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'Help me find home' pleads Navy woman

PUBLISHED: 15:10 27 March 2008 | UPDATED: 10:43 03 July 2010

Homelessness is being fuelled by a lack of support for ex-servicemen knocking on council doors for a roof over their heads, a Gorleston woman claimed this week.

Homelessness is being fuelled by a lack of support for ex-servicemen knocking on council doors for a roof over their heads, a Gorleston woman claimed this week.

Shani Perdicou says she has exhausted all avenues to stop people like her becoming homeless and is pressing for more awareness of the problem whereby people who are owed a debt of gratitude are left at the bottom the housing pile.

The 25-year-old is leaving the Royal Navy after five globetrotting years as a communications specialist travelling to the Far East, Baltic and Mediterranean ports and hot spots like Iraq sending and decoding messages.

Her contract comes to an end in August, but instead of the support she expected from her home town the borough council is adding to the stress and upheaval by saying she is a low priority for housing.

The former Oriel High School pupil who is based near Glasgow and lives mainly on HMS Shoreham said that although she has a job lined up it will pay nowhere near enough to cover rent in the private sector.

She said: “The only answer I was given from Homeselect was to go private which financially is not an option. I have spent my whole life in Great Yarmouth, where my family are from and where I will be working. I have protected, defended and been on the front line for my country yet I now feel completely let down by the system. I feel there should be some support or help for ex armed forces personnel homeless all over the country and unless this issue is raised the numbers will keep growing.”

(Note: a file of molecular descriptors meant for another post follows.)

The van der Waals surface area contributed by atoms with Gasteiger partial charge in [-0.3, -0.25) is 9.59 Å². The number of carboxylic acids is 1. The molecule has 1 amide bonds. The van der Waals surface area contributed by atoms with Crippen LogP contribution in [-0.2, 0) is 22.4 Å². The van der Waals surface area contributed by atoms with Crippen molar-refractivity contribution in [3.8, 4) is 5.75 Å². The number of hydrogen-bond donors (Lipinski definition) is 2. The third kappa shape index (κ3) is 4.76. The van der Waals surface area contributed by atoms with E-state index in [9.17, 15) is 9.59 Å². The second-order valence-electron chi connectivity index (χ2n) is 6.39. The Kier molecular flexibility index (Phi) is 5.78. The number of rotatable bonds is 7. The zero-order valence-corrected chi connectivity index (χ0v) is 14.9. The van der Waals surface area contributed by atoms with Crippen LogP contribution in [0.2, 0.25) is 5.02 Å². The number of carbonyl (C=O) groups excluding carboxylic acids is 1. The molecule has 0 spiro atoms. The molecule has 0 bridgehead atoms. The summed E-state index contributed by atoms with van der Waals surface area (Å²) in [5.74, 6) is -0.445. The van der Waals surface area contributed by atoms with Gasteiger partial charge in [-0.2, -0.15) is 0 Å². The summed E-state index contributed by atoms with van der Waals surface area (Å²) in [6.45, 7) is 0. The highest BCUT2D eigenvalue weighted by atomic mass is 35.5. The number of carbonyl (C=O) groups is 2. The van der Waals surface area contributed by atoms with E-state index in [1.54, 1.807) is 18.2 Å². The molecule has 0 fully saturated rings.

Miss Perdicou said she knew of at least one ex-serviceman who had not been able to keep up with his private rent payments and was homeless in Hemsby.

Although she had joined up aged 20 others who joined up in their teens were ill-equipped for civilian life and faced problems adjusting and carrying out ordinary household tasks, she said.

Miss Perdicou is aiming for a new career in the probation or youth service. “I always thought that when you left the forces that you would be helped to get accommodation. The main reason I want to come back here is my family. Living with any of them is not an option because they have their own families.”

She said she loved Navy life but the 1000-mile round trip to visit her relatives was taking its toll. She has contacted Yarmouth MP Tony Wright.

A spokesman for the borough council said Miss Perdicou's situation would be reviewed once they had seen her official discharge papers.

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